11-22-2010 08:27 PM
If you're that certain that the laws are being violated, go to ACLU or find a competent attorney looking for an early retirement....and sue...maybe you'll make history.
Fact of the matter is - regardless of how any of us feels about it - that majority of users prefer Windows over all other OS options combined at this point in time and will not buy an unbundled system. Period.
11-23-2010 08:38 AM - edited 11-23-2010 08:46 AM
There are enough succesful cases, when people got their money in small claims courts. Though most simply don't have enought time to go through all the hassle.
While bundling itself is a primary problem, it normally should have a workaround. One of the legal loopholes for OEMs to escape the tying antitrust regulations is the availability of refund. I can even tolerate the bundling (since the majority uses Windows as you pointed and it gives them lower prices - good for them), as far as one can normally get a refund for Windows when one is NOT using it. Problems start, when OEMs (like Lenovo) suddenly deny the option of refund. This is completely unreasonable. Even if Microsoft gives them lower prices for their bundling, what is the reason not to give refunds to consumers who don't want Windows? May be it's a part of a deal with MS to make refunding close to impossible? If it is so - that's for sure illegal. Lenovo is one of the OEMs who explicitly state, that they don't provide Windows refund at all. Most other OEMs are simply ambigious about it, and when pushed - are giving refunds, though trying to avoid it as much as posisble creating all kind of obstacles.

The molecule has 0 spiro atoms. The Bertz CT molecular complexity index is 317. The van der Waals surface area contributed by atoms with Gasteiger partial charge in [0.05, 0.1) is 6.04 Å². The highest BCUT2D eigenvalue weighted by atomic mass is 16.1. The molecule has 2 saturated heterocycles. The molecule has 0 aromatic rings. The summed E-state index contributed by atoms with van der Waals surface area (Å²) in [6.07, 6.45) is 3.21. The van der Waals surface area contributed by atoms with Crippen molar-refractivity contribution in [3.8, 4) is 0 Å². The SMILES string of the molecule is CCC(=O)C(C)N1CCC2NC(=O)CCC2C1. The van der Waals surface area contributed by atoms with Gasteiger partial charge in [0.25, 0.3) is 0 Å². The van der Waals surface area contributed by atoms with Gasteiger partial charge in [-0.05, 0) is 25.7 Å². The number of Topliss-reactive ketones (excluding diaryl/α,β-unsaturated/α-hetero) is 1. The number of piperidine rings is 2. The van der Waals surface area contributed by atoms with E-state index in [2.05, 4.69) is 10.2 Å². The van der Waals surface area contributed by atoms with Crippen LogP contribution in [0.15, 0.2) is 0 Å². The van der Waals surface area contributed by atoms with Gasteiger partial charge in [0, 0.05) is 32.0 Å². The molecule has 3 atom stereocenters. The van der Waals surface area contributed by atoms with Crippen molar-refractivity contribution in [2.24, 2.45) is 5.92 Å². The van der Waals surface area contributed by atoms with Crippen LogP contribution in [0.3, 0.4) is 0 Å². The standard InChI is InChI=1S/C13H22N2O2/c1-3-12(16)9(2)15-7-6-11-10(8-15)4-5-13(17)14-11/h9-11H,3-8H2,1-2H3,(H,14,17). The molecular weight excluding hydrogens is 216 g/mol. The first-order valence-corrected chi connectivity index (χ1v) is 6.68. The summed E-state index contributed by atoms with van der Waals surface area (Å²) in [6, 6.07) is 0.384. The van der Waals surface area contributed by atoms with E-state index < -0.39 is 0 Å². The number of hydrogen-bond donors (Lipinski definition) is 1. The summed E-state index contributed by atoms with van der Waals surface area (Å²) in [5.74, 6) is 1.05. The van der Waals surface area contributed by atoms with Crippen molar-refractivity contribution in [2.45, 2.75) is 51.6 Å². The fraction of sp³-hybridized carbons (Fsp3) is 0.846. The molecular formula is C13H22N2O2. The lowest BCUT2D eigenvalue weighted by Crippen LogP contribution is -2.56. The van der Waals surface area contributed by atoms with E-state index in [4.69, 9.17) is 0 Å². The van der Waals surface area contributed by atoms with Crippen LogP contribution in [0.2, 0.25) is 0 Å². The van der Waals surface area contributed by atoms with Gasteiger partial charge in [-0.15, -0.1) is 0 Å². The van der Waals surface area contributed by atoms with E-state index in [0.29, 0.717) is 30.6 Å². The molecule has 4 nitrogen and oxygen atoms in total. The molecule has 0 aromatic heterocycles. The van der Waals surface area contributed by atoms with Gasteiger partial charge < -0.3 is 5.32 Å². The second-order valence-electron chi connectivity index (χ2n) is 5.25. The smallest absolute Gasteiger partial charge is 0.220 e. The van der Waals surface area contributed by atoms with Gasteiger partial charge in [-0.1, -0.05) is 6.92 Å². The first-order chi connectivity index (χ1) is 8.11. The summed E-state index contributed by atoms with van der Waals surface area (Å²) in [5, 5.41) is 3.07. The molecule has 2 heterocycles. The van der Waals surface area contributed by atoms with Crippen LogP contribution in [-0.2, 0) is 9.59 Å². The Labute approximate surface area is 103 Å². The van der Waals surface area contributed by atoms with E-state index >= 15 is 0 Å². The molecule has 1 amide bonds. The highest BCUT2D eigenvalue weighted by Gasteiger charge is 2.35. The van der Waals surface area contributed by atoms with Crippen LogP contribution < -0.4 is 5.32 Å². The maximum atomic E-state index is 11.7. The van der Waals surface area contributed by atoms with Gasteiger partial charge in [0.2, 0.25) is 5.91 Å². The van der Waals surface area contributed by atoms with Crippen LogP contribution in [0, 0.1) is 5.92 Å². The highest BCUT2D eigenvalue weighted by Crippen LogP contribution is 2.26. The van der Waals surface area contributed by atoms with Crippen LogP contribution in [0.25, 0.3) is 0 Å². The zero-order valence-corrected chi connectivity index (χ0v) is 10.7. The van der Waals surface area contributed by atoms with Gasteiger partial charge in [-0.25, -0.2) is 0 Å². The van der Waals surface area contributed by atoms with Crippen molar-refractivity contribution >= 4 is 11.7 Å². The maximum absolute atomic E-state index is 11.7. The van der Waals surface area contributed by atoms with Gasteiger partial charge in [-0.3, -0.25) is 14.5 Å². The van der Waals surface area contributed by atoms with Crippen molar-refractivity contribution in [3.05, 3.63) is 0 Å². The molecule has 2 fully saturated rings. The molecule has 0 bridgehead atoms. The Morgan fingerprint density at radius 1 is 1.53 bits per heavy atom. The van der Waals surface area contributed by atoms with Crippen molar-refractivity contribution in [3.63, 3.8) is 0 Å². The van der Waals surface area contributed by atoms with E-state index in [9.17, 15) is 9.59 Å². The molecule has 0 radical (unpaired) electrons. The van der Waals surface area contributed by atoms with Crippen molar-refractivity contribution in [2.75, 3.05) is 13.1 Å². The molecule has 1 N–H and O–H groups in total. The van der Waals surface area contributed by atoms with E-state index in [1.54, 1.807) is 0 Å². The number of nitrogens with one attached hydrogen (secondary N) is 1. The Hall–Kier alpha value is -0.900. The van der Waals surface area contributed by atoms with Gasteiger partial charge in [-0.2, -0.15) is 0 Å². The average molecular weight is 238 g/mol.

11-23-2010 02:23 PM - edited 11-24-2010 07:20 AM
Most of the laptop company refund the customer couple hundred of dollars, which is more than what the customer pays for the os as part of the bundling.
This is nothing but a token gesture and not a refund at all. Also lot of those people whom got a refund don't remove the authenticity stickers, and they continue to the windows operating system.
11-24-2010 07:09 AM - edited 11-24-2010 07:12 AM
Whatever is the size of the refund - even if it's exactly how much OEM pays to MS - the user should be able to get it without much troubles. OEMs however aren't eager to disclose how much Windows licenses actually cost them, because their agreements with Microsoft are secret, and may differ from OEM to OEM.
Whether the user will follow the EULA and stop using Windows after the refund or not - it's user's activity. If they violate it - it's illegal, yes, but OEM can't act illegal themselves in the first place, to prevent potential illegal choice of the user.
02-21-2012 09:47 AM
Recent ruling of the judge in France makes Lenovo pay license refund as well as legal damages for OS bundling: